• Ventricular fibrillation: Electrical impulses arise from the ventricles in a fast and disordered sequence. The resulting uncoordinated contractions cause the heart to quiver (appearing like a bag of worms) and lose the ability to beat and pump blood, leading to immediate cardiac arrest; electrical shock therapy may be life-saving.

What are other types of arrhythmias (heart rhythm disorders)?

Bradyarrhythmias produce heart rates that are too slow to allow enough blood to be pumped during either time of demand (stress or increased activity) or even during normal activity. Bradyarrhythmias are usually slower than 60 beats per minute. For example, the person may become dizzy and pass out when they try to stand up because not enough blood is pumped into the brain.

Arrhythmias can be frightening, but in many cases, especially in younger people with normal underlying arrhythmias, they are not life-threatening and can be effectively treated with medications.

  • Supraventricular arrhythmias are very common in middle-aged and elderly adults. The older a person becomes, the more likely they are to experience an arrhythmia, especially atrial fibrillation.
  • Many supraventricular arrhythmias are temporary and not serious, especially if no underlying heart disease is present. These arrhythmias can be a response to normal activities or emotions.
  • Even if an arrhythmia has a serious underlying cause, the arrhythmia itself may not be dangerous. The underlying problem can often be treated effectively.

The purpose of this article is to give the reader an introduction to arrhythmias. Each disorder or arrhythmia has been studied in great detail by many investigators so there are books and articles devoted to each type of arrhythmia. The reader is advised to click onto the references for more detail on each type of arrhythmia for more in depth details about diagnosis, treatments, and outcomes. Specific details for each type and subtype of disorder are far beyond the scope of this introductory article.

Atrial Fibrillation (Arrhythmia) Symptoms and Warning Signs

Atrial fibrillation is a type of arrhythmia, and may cause no symptoms in some people. A number of people have no symptoms. When signs and symptoms do occur they may include:

  • Palpitations
  • Anxiety
  • Irregular fluttering sensation in the chest
  • Lightheadedness
  • Weakness
  • Lack of energy or shortness of breath with effort

What are the signs and symptoms of arrhythmias (heart rhythm disorders)?

Many arrhythmias cause no or minimal symptoms. Other people, however, can actually feel the arrhythmia when it happens.

Common symptoms include the following:

  • Palpitations, feeling "skipped beats"
  • Thumping or fluttering in the chest
  • Sensation of the heart racing

In addition, some can experience symptoms that are more generalized, including the following:

  • Feeling faint or tired
  • Light-headedness or passing out (syncope)
  • Shortness of breath
  • Chest pain or discomfort

On the other hand, people may feel many of the sensations described above and have no arrhythmias whatsoever. These symptoms may be due to anxiety, stress, or other causes besides an abnormal heartbeat.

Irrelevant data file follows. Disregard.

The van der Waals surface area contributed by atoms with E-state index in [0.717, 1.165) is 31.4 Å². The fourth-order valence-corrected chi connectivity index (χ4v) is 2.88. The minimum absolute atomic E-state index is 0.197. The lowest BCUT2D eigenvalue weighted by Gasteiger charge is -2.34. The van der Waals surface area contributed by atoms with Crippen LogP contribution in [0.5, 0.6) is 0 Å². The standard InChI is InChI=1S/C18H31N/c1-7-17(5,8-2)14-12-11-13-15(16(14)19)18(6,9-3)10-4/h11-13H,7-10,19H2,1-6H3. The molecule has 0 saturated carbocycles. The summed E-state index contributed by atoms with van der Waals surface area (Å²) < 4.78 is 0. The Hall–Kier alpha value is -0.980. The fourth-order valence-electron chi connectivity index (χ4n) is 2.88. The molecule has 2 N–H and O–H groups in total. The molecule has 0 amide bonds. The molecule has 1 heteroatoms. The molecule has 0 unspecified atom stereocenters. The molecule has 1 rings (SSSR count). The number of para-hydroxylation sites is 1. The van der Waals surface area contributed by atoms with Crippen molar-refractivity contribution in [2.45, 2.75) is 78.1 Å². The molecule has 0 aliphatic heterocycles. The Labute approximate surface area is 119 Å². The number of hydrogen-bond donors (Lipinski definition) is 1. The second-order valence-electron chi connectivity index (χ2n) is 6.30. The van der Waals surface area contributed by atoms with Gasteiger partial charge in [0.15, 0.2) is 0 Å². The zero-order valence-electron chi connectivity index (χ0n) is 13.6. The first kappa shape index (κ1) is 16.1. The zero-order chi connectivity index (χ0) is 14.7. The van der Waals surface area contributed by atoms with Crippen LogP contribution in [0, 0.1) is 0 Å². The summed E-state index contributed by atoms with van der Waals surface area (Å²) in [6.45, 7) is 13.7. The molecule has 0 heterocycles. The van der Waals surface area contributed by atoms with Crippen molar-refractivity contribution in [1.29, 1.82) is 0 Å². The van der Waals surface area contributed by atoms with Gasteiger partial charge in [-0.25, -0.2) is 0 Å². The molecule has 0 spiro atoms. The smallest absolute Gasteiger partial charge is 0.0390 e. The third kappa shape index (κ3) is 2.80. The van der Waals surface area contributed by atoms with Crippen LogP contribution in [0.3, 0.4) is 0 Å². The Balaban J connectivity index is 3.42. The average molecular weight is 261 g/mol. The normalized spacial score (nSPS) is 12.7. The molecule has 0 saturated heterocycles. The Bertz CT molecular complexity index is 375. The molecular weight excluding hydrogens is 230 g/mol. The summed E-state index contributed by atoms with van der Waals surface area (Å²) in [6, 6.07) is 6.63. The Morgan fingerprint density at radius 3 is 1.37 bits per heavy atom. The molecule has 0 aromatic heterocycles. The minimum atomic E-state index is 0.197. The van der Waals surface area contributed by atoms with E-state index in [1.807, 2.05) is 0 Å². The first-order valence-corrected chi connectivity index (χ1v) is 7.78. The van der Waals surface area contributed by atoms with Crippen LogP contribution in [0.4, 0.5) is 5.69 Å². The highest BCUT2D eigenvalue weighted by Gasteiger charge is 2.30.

What causes arrhythmias (heart rhythm disorders)?

Among individuals without known heart disease, arrhythmias are generally random, isolated occurrences that do not carry any significance. However, an evaluation by a physician is advised if a person notices any unusual or abnormal heart beats, especially if they reoccur or are sustained.

A variety of heart diseases cause arrhythmias. Heart disease can refer to patients with coronary artery disease, heart valve problems, heart failure, or disorders with heart conduction, or high blood pressure. Remember, however, that having an arrhythmia does not necessarily mean that a person has heart disease. Arrhythmias have many causes; sometimes the cause of an arrhythmia is never determined, other times the cause may be easy to determine and treat.

Sometimes, conditions other than heart disease may cause or aggravate arrhythmias. These conditions include the following:

  • Infection or fever
  • Physical or emotional stress
  • Diseases such as anemia or thyroid disease
  • Drugs and other stimulants, such as caffeine, tobacco, alcohol, cocaine, amphetamines, and certain over-the-counter and prescription medications, including medicine used to treat arrhythmias
  • Certain arrhythmias can be genetically determined such as Wolff-Parkinson-White (WPW) syndrome.

When to seek medical care if you have an arrhythmias (heart rhythm disorder)

Most people have noticed their heart racing, a fluttering in the chest, or a sensation that the heart skipped a beat. If this happens once, or very infrequently, with no other symptoms, it is usually not serious and medical care is usually not needed. However, any questions or concerns should be discussed with a health care professional. If the person is prescribed a medication, the health care professional should also be notified if a recommended treatment does not alleviate the symptoms.

More serious symptoms should be evaluated immediately at the nearest hospital emergency department. These symptoms include:

  • Any unexplained shortness of breath
  • Loss of consciousness
  • Light-headedness or feeling faint
  • Feeling that the heart is beating too slowly or too quickly
  • Chest pain with normal activity
  • Chest pain with any of the above symptoms

People experiencing these symptoms should not drive to the emergency department. They should call 9-1-1 for emergency medical transport.

How are arrhythmias (heart rhythm disorders) diagnosed?

Evaluation of rhythm disorders usually requires a detailed discussion of symptoms and a physical exam with a health care professional.